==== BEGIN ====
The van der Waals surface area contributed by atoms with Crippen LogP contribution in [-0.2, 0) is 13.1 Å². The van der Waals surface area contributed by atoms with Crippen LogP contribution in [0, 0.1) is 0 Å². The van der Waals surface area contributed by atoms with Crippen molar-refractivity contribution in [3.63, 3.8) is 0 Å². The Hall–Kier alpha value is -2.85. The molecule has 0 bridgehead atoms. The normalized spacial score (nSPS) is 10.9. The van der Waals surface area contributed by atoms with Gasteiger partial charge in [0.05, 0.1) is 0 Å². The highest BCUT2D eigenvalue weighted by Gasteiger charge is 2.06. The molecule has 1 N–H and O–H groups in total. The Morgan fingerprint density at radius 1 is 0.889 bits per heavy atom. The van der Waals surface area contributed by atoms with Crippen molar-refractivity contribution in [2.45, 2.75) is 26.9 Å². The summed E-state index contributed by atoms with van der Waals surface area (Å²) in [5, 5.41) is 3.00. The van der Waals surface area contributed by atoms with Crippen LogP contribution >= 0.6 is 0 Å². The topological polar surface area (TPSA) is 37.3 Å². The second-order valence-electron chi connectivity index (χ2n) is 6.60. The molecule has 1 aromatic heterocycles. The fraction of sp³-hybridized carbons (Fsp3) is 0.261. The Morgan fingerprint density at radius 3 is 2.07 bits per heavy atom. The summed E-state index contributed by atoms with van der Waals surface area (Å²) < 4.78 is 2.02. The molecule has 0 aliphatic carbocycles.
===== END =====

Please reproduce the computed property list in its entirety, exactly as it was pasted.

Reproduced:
The van der Waals surface area contributed by atoms with Crippen LogP contribution in [-0.2, 0) is 13.1 Å². The van der Waals surface area contributed by atoms with Crippen LogP contribution in [0, 0.1) is 0 Å². The van der Waals surface area contributed by atoms with Crippen molar-refractivity contribution in [3.63, 3.8) is 0 Å². The Hall–Kier alpha value is -2.85. The molecule has 0 bridgehead atoms. The normalized spacial score (nSPS) is 10.9. The van der Waals surface area contributed by atoms with Gasteiger partial charge in [0.05, 0.1) is 0 Å². The highest BCUT2D eigenvalue weighted by Gasteiger charge is 2.06. The molecule has 1 N–H and O–H groups in total. The Morgan fingerprint density at radius 1 is 0.889 bits per heavy atom. The van der Waals surface area contributed by atoms with Crippen molar-refractivity contribution in [2.45, 2.75) is 26.9 Å². The summed E-state index contributed by atoms with van der Waals surface area (Å²) in [5, 5.41) is 3.00. The van der Waals surface area contributed by atoms with Crippen LogP contribution >= 0.6 is 0 Å². The topological polar surface area (TPSA) is 37.3 Å². The second-order valence-electron chi connectivity index (χ2n) is 6.60. The molecule has 1 aromatic heterocycles. The fraction of sp³-hybridized carbons (Fsp3) is 0.261. The Morgan fingerprint density at radius 3 is 2.07 bits per heavy atom. The summed E-state index contributed by atoms with van der Waals surface area (Å²) < 4.78 is 2.02. The molecule has 0 aliphatic carbocycles.